Performer Tainga Savage has landed a part in the hit Broadway musical Hamilton, which is set to open in Sydney next year. But it follows a year of emotional extremes, including losing a much-anticipated role and coping with the death of his father.
A Year Like No Other is an SBS News collaboration with the University of Technology Sydney. It features stories written by journalism students.
Aboriginal and Torres Strait Islander readers are warned that the following article contains images of deceased persons.
‘Rollercoaster’ has become a cliché in 2020, but when it comes to describing dancer, actor and singer Tainga Savage’s year, few other words come to mind.
Tainga started out on a high, scoring a role alongside Ernie Dingo in the 30th-anniversary tour of Australia’s first Indigenous musical, Bran Nue Dae, only to see it cancelled indefinitely due to COVID-19.
After spending some time working as a teacher’s aide in rural New South Wales, his life was upended again when a sharp decline in his father’s ailing health meant moving back to his hometown of Cairns.
“[It was] definitely the lowest point of the year, and I think I’d say the lowest point of my life so far,” he says of the four months he spent caring for his father before his death in October due to renal and heart failure.
“I was there when he took his last breath ... I mean, it’s heartbreaking, but there’s just something, you know, beautiful about it, too.
“It just helped me with being able to handle it afterwards, just knowing I was there.”
At only 24, Tainga possesses a certain confidence that comes from a lifetime spent performing, but also the self-awareness of someone who moved around a lot growing up. His parents separated when he was young and his childhood was spent moving up and down Australia’s east coast.
Tainga charts ancestral links to Erub Island in the Torres Strait through his father, who taught him the traditional language, dance and culture of his people and inspired his love of hip-hop.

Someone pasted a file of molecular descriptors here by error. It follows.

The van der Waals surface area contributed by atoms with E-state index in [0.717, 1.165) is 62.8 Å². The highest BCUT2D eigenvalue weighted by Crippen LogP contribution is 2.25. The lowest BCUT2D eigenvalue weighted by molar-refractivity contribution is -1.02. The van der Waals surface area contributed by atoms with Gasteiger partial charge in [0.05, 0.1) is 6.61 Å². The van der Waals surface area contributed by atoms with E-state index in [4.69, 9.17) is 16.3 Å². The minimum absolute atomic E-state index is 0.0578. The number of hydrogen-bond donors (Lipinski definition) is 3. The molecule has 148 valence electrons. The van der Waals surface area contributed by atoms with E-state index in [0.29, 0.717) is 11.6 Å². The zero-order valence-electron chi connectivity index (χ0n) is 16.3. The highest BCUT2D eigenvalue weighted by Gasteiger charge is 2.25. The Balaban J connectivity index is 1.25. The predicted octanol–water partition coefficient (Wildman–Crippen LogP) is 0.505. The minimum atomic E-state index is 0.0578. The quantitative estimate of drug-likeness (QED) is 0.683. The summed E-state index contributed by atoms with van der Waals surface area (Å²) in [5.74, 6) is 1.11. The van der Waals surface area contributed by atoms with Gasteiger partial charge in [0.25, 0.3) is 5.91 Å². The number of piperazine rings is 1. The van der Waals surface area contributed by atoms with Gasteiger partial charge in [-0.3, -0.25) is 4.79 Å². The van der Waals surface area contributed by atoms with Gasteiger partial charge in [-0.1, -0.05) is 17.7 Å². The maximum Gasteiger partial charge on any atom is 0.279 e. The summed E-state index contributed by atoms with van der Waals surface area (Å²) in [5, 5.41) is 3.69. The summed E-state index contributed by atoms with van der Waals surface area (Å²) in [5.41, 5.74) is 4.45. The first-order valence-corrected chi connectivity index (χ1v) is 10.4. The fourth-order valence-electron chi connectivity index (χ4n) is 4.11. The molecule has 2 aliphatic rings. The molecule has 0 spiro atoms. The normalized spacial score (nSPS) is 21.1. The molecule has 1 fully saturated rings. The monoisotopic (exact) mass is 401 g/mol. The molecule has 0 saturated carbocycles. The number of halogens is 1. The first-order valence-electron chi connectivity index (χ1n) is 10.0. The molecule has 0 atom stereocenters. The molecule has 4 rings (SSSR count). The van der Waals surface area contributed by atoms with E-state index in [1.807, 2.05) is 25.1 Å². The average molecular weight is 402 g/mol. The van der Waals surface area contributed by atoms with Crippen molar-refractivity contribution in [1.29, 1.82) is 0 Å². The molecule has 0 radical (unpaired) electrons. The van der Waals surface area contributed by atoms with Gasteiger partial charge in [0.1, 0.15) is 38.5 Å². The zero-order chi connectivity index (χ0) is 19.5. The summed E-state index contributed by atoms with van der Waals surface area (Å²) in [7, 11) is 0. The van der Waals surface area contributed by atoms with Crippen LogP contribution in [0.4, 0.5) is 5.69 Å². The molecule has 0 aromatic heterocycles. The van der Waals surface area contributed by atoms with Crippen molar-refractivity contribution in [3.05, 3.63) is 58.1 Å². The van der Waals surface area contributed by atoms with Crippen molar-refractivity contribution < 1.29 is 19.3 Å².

“I didn’t really decide to be a performer,” he says. “I was already that sort of person growing up.”
“My dad taught me traditional dance, but he was also part of these old school dance groups ... Hip-hop’s my favourite genre of dance and that was definitely influenced by him from the start.”
Tainga started performing cultural dance aged four and went on to study dance and music at high school, which included a performance for the arrival of the Duke and Duchess of Cambridge on their Australian tour in 2014. He then studied at the Western Australian Academy of Performing Arts (WAAPA), graduating last year.
I didn’t really decide to be a performer. I was already that sort of person growing up.
- Tainga Savage
Not one to remain idle, Tainga remained busy throughout the initial isolation of COVID-19 this year. While working at Cobar High School in central-western NSW, he says he found fulfilment connecting with the students through dance and music, something that he hopes to continue in the future.
He also continued work on Strait Savage, a modern clothing line inspired by traditional Torres Strait Islander culture which he launched two years ago.
He did, though, struggle with being restricted from participating in cultural activities and gatherings for events with his family. He says that is something he believes has been felt by many Indigenous Australians during the pandemic.
While caring for his father, Tainga received the call about Hamilton, in which he will be part of the ensemble.
“It’s actually been my light in the dark [after] what, for me, has been the lowest of lows this year,” he says.
He was able to share the news with his father before he died.
“He was proud,” Tainga says, “which is all that I could have wanted to do for him, ... to be there and just make sure that what I was doing with myself was something that he could be proud of”.
Hamilton - the Tony, Grammy, Olivier and Pulitzer Prize-winning musical about American founding father Alexander Hamilton - is set to open at the Sydney Lyric Theatre in March 2021.
It features a score blending hip-hop, jazz, R&B and Broadway and has been praised for the diversity of its 35-strong Sydney cast, which includes three performers of Aboriginal or Torres Strait Islander backgrounds.
Tainga, who is now based in Sydney, says it's an exciting step towards greater inclusion of Indigenous artists and he can’t wait to be back on stage again.
“It’s a big show. Big Show, big audience … and I just really hope we keep a lid on COVID so it can all just roll out and do what it needs to do, which is inspire the people of Australia with the story.”
Matthew Kruzmetra is from Sydney's Inner West. He finished the second year of his communications undergraduate in 2020, majoring in journalism and social and political science. He looks forward to completing his degree in 2021 and hopefully travelling abroad.
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